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Meta warns it may shut Facebook in Europe but EU leaders say life would be 'very good' without it

Logos of US social networks Facebook and Instagram on the screens of a tablet and a mobile phone.
Logos of US social networks Facebook and Instagram on the screens of a tablet and a mobile phone.   -   Copyright  LIONEL BONAVENTURE/AFP
By Pascale Davies

Facebook and Instagram may be shut down across Europe, parent company Meta has said.

The issue comes down to European data regulations that prevent Meta, the company formerly known as Facebook, from transferring, storing and processing Europeans’ data on US-based servers.

European leaders, however, have embraced Meta's warning.

“After I was hacked I have lived without Facebook and Twitter for four years and life has been fantastic," Germany’s new economy minister Robert Habeck told reporters during a meeting in Paris on Monday.

Speaking alongside his German colleague, French Finance Minister Bruno Le Maire added: “I can confirm that life would be very good without Facebook and that we would live very well without Facebook”.

What has Meta said?

In its annual report to the US Securities and Exchange Commission, the country’s financial authority, Meta warned last Thursday that if no new framework is adopted and the company could no longer use the current model of agreements it would probably have to walk away from the continent.

Meta stated that processing user data between countries is crucial for business and advert targeting.

"​If we are unable to transfer data between and among countries and regions in which we operate, or if we are restricted from sharing data among our products and services, it could affect our ability to provide our services, the manner in which we provide our services or our ability to target ads," the statement read.

Meta clarified that it thinks it will be able to reach a new agreement this year but if it does not, it stated: "We will likely be unable to offer a number of our most significant products and services, including Facebook and Instagram, in Europe".

We have absolutely no desire and no plans to withdraw from Europe, but the simple reality is that Meta, and many other businesses, organisations and services, rely on data transfers between the EU and the US.
Meta spokesperson

However, Meta said on Monday it had no plans to pull Facebook and Instagram from Europe.

"We have absolutely no desire and no plans to withdraw from Europe, but the simple reality is that Meta, and many other businesses, organisations and services, rely on data transfers between the EU and the US in order to operate global services," a Meta spokesperson told Euronews Next in a statement.

Like other companies, Meta said it had followed European rules and relied on Standard Contractual Clauses, and appropriate data safeguards to operate a global service.

"Fundamentally, businesses need clear, global rules to protect transatlantic data flows over the long term, and like more than 70 other companies across a wide range of industries, we are closely monitoring the potential impact on our European operations as these developments progress,” the spokesperson added.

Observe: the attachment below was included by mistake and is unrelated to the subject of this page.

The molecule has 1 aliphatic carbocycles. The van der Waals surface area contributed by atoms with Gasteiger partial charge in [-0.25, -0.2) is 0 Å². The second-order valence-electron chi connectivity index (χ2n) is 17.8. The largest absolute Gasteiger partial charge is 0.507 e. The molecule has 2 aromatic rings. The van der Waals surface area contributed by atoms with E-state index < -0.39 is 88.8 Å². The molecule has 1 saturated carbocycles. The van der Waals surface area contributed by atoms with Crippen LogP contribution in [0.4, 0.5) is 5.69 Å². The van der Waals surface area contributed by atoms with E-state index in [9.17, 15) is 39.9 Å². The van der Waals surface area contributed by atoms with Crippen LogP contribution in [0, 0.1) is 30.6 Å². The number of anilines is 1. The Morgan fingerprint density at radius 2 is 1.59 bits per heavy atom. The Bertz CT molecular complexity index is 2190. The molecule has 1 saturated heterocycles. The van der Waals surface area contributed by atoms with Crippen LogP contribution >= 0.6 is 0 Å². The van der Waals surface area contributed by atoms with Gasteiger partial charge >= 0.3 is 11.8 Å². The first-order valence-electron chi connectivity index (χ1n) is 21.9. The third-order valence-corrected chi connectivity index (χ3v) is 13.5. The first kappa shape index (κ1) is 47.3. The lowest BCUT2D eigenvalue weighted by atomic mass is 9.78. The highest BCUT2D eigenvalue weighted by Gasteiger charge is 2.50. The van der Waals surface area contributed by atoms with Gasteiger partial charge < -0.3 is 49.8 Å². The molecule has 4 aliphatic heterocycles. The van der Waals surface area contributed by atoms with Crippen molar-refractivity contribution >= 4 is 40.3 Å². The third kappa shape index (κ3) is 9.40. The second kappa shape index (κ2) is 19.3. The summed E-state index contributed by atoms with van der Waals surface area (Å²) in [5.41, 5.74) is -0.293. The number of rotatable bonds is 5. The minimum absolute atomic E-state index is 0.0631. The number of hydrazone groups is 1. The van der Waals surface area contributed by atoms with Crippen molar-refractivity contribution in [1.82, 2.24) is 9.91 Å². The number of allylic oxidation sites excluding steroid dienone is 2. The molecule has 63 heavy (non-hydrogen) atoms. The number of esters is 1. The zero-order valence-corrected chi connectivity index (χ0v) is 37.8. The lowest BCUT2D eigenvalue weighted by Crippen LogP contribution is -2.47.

What is the data dispute about?

Meta could previously use a data transfer framework called Privacy Shield as the legal basis to carry out transatlantic data transfers.

But In July 2020, the European Court of Justice annulled the treaty due to violations of data protection. The bloc's highest legal authority argued the standard does not adequately protect European citizens’ privacy.

As a result, US companies were restricted in sending European user data to the US and have had to rely on SCCs (standard contractual clauses).

The EU and US have said they are working on a new or updated version of the treaty.

How has the European Commission reacted?

"Securing a new arrangement for safe transatlantic data flows is a priority for us and our US partners," a European Commission spokesperson told Euronews Next via email.

Only an arrangement that is fully compliant with the requirements set by the EU court can deliver the stability and legal certainty stakeholders expect on both sides of the Atlantic.
European Commission spokesperson

The negotiations have intensified in the past months, with discussions at a technical and political level. This includes regular contacts between Commissioner Reynders and his counterpart, US Secretary for Commerce, Gina Raimondo, they added.

"Only an arrangement that is fully compliant with the requirements set by the EU court can deliver the stability and legal certainty stakeholders expect on both sides of the Atlantic.

"These negotiations take some time, given also the complexity of the issues discussed and the need to strike a balance between privacy and national security".

Meanwhile, Meta on Monday said the billionaire venture capitalist Peter Thiel will step down from the board. The Wall Street Journal and the New York Times reported that he would focus on aiding Republican candidates backing ex-president Donald Trump's agenda in the midterm elections.

Last week, Meta’s financial report saw its stock plummet by 25 per cent after the social media giant lost daily active users for the first time in its history.

On Tuesday 8 February, Meta closed with a market cap below $600 billion (€525 billion) for the first time since May 2020.